In recent months, the upward march of the dollar against certain currencies has leveled off and in some cases actually given back some of its gains.  This flattening is likely in reaction to the weak first quarter U.S. GDP report, and more importantly the Fed’s decision to postpone its initial rate hike until later this year, along with the growing expectation that once rate hikes do commence they will proceed at a slower pace than in past tightening cycles.

Our bottom line is that growth in the U.S. economy should continue to ramp up after a first quarter that was artificially weakened by dreadful weather and a dockworkers’ slowdown, and as businesses and consumers reap the benefits of the drop in energy prices.  Also, with less pressure on the Fed to tighten aggressively, housing-related spending should pick up.  Finally, to the extent dollar strength does dampen inflation, it effectively boosts real wages and thus promotes consumer demand, which is by far the largest component of GDP.  In other words, what the U.S. may lose in terms of net exports may be more than made up for by the other larger components of the economy.

Investment Implications

Historically, a stronger dollar has increased foreign money flows into U.S. investments, for the simple reason that such flows are seeking to benefit from what is causing the stronger dollar: to wit, more robust growth and/or higher yields.  Foreign investors also get the benefit of the “currency kicker” if the dollar continues to appreciate versus their weaker home currencies.

Price-to-earnings multiples have historically been positively correlated with dollar strength.  While a higher dollar can be negative for U.S. corporate earnings, the impact has typically been offset by commensurate P/E multiple expansions, suggesting that most investors tend to “look through” any adverse foreign currency impact on the theory that quality companies will be able to adjust and manage to grow earnings going forward.  In other words, since the strengthening currency is a sign of better growth prospects in the economy generally, investors decide that growth trumps currency effects.

According to Deutsche Bank research, a 15% rise in the dollar versus major currencies, which we have experienced since last summer, should subtract 3 ½ % to 4 ½ % from S&P earnings, or roughly a $4-5 reduction in earnings from the consensus estimate of $120 for 2015.  Their expectations see 2015 “foreign exchange headwinds” by sector as:  5% for technology, 4-5% for industrials, 4% for consumer staples and materials, 3 ½ % for health care, and 3% for consumer discretionary.  The energy sector has a very low direct foreign exchange sensitivity, since most oil is priced in dollars, and therefore earnings remain mostly sensitive to commodity price changes.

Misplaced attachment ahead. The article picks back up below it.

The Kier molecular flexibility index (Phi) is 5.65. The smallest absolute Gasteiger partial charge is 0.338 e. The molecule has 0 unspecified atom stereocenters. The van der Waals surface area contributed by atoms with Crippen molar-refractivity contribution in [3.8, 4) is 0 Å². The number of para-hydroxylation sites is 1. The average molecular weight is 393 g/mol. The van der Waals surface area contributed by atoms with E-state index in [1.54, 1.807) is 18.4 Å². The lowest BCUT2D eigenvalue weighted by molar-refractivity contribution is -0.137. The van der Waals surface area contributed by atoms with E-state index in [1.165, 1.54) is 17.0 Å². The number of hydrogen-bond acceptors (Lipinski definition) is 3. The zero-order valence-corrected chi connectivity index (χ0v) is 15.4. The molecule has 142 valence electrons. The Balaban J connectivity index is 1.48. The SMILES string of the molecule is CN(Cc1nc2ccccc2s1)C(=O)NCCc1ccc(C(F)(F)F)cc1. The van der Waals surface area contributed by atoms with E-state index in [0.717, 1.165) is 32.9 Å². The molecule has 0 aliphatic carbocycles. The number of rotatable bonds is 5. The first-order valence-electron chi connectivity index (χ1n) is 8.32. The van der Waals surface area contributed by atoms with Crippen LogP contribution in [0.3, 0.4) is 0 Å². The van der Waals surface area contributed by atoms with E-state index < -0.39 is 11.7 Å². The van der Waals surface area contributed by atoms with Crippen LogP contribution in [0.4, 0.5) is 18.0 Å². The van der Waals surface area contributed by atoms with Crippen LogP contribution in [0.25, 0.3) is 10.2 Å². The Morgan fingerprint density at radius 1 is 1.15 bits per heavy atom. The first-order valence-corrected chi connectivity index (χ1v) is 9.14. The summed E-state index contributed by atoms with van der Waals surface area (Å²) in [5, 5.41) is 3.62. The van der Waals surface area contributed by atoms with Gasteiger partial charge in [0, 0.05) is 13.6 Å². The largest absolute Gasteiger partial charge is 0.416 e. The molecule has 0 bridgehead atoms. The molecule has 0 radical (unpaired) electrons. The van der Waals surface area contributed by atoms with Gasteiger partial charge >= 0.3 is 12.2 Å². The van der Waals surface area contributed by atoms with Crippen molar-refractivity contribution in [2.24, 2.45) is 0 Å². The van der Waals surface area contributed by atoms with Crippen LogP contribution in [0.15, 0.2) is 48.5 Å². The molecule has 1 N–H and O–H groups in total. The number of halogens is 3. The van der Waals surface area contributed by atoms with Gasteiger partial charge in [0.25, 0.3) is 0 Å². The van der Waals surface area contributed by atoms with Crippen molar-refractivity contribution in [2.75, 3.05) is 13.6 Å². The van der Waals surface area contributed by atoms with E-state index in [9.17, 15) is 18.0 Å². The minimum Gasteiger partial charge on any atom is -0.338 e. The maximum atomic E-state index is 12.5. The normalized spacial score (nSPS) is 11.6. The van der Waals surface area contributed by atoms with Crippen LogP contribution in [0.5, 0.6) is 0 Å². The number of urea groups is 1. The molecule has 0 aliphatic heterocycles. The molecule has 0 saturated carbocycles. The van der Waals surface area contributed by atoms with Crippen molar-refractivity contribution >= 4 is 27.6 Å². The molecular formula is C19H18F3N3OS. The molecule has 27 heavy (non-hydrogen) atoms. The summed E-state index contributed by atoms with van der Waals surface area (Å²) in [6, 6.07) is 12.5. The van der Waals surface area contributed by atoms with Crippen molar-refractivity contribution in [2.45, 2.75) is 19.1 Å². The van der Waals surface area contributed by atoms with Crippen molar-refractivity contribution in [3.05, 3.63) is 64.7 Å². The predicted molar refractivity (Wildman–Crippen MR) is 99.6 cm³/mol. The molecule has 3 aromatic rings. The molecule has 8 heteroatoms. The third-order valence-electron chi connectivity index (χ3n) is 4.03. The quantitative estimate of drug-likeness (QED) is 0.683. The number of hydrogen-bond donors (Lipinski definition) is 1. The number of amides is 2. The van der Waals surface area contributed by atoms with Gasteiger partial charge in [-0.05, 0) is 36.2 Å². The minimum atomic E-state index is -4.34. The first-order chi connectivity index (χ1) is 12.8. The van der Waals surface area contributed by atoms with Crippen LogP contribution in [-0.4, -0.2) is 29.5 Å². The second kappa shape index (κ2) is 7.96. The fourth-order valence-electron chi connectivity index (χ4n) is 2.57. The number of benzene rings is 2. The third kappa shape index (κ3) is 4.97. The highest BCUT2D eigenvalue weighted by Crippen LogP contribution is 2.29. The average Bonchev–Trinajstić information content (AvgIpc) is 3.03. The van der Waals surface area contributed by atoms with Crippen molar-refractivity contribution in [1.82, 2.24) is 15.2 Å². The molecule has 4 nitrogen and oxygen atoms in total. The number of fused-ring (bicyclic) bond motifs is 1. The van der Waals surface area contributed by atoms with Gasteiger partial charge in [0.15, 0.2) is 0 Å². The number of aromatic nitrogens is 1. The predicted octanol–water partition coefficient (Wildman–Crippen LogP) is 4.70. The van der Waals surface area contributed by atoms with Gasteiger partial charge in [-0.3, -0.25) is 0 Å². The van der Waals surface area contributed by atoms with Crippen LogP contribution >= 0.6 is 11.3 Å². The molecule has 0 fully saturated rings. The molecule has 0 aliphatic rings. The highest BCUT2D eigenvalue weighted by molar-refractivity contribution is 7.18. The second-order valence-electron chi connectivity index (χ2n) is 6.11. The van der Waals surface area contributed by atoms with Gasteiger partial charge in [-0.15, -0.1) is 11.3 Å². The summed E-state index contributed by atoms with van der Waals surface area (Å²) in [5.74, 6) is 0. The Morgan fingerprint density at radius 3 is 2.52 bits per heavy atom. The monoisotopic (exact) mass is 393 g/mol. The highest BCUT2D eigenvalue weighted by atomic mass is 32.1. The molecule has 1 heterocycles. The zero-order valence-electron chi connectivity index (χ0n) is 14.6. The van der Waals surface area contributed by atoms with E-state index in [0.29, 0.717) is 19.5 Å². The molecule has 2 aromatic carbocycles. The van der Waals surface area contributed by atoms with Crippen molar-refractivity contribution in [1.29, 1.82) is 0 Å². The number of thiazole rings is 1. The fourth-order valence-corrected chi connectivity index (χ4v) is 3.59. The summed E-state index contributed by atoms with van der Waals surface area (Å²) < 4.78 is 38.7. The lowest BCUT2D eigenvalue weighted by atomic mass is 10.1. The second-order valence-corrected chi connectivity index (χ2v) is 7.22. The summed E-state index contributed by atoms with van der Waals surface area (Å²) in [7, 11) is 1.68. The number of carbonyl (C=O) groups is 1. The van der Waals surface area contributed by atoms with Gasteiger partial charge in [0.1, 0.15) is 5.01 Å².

Turning to the bond market, record spreads between U.S. Treasury notes and German bunds are driving capital out of the eurozone and into the U.S., which is bullish for the bond market and has contributed to talk of “bond scarcity” in certain fixed-income sectors.  One of the more unusual aspects of recent central bank monetary policy has been the occurrence of negative interest rates in several parts of Europe.  The European Central Bank got the ball rolling last June when it began paying -0.1% on deposits, which was lowered to -0.2% in September.  Denmark, Switzerland, and Sweden have since seen negative interest rates as well.  Investors would only be willing to pay a bank to hold their money if they thought the currency of that deposit would appreciate more than the negative interest rate.  In our opinion, this just makes U.S. returns look even more attractive, which should continue to draw capital into U.S. investments.

Market Outlook    

The stock market was little changed this quarter – primarily a function of lackluster earnings growth and global economic headwinds.  However, the U.S economy seems to have regained its footing following a modest contraction in the first quarter.  New and existing home sales are tracking higher while auto sales remain robust.  Consumer confidence and spending are picking up, driven by steady employment growth and modest wage gains. We believe corporate earnings and therefore share prices can continue their trend higher, despite somewhat elevated valuations and probable interest rate increases.  However, we would not be surprised to experience a correction along the way .

At its recent meeting, the Federal Reserve reiterated their guidance for a rate hike later in 2015 – the first such increase in nine years.  While inflation remains benign and any rate hikes will be modest, we believe bond returns will lag behind equities.

As we go to press, Greece has once again entered the news, temporarily closing their banks and stock market, and putting to a public referendum the latest offer to restructure its debt.  What happens to Greece, and the EU for that matter, could certainly jolt our markets in the short term.  However, we doubt these events will have a lasting effect on the global economy.  And in the end, our stock market progress will be a reflection of U.S. companies’ ability to continue to grow their earnings.